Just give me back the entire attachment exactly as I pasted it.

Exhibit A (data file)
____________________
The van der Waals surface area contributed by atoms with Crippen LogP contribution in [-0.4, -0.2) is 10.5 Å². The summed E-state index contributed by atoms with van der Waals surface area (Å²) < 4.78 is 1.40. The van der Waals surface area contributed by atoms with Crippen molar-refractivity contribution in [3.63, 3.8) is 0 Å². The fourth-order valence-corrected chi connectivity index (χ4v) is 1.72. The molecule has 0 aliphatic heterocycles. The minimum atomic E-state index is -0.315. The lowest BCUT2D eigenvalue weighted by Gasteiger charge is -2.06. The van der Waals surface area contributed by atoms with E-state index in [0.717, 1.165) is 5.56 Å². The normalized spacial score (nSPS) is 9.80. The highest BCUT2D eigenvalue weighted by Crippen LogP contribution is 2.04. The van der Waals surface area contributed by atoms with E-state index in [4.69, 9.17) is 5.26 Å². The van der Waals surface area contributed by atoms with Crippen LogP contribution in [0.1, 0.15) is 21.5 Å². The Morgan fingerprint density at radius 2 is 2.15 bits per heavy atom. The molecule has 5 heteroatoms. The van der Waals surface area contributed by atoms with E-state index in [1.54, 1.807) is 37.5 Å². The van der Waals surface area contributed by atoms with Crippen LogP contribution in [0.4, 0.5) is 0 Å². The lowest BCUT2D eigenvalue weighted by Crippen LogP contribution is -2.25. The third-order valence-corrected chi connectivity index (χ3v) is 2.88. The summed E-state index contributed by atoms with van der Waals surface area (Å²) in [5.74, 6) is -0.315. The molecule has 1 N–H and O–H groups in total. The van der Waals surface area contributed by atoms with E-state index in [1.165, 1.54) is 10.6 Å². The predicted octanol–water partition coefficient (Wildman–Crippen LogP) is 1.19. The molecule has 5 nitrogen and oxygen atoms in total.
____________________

The van der Waals surface area contributed by atoms with Crippen LogP contribution in [-0.4, -0.2) is 10.5 Å². The summed E-state index contributed by atoms with van der Waals surface area (Å²) < 4.78 is 1.40. The van der Waals surface area contributed by atoms with Crippen molar-refractivity contribution in [3.63, 3.8) is 0 Å². The fourth-order valence-corrected chi connectivity index (χ4v) is 1.72. The molecule has 0 aliphatic heterocycles. The minimum atomic E-state index is -0.315. The lowest BCUT2D eigenvalue weighted by Gasteiger charge is -2.06. The van der Waals surface area contributed by atoms with E-state index in [0.717, 1.165) is 5.56 Å². The normalized spacial score (nSPS) is 9.80. The highest BCUT2D eigenvalue weighted by Crippen LogP contribution is 2.04. The van der Waals surface area contributed by atoms with E-state index in [4.69, 9.17) is 5.26 Å². The van der Waals surface area contributed by atoms with Crippen LogP contribution in [0.1, 0.15) is 21.5 Å². The Morgan fingerprint density at radius 2 is 2.15 bits per heavy atom. The molecule has 5 heteroatoms. The van der Waals surface area contributed by atoms with E-state index in [1.54, 1.807) is 37.5 Å². The van der Waals surface area contributed by atoms with Crippen LogP contribution in [0.4, 0.5) is 0 Å². The lowest BCUT2D eigenvalue weighted by Crippen LogP contribution is -2.25. The third-order valence-corrected chi connectivity index (χ3v) is 2.88. The summed E-state index contributed by atoms with van der Waals surface area (Å²) in [5.74, 6) is -0.315. The molecule has 1 N–H and O–H groups in total. The van der Waals surface area contributed by atoms with E-state index in [1.165, 1.54) is 10.6 Å². The predicted octanol–water partition coefficient (Wildman–Crippen LogP) is 1.19. The molecule has 5 nitrogen and oxygen atoms in total.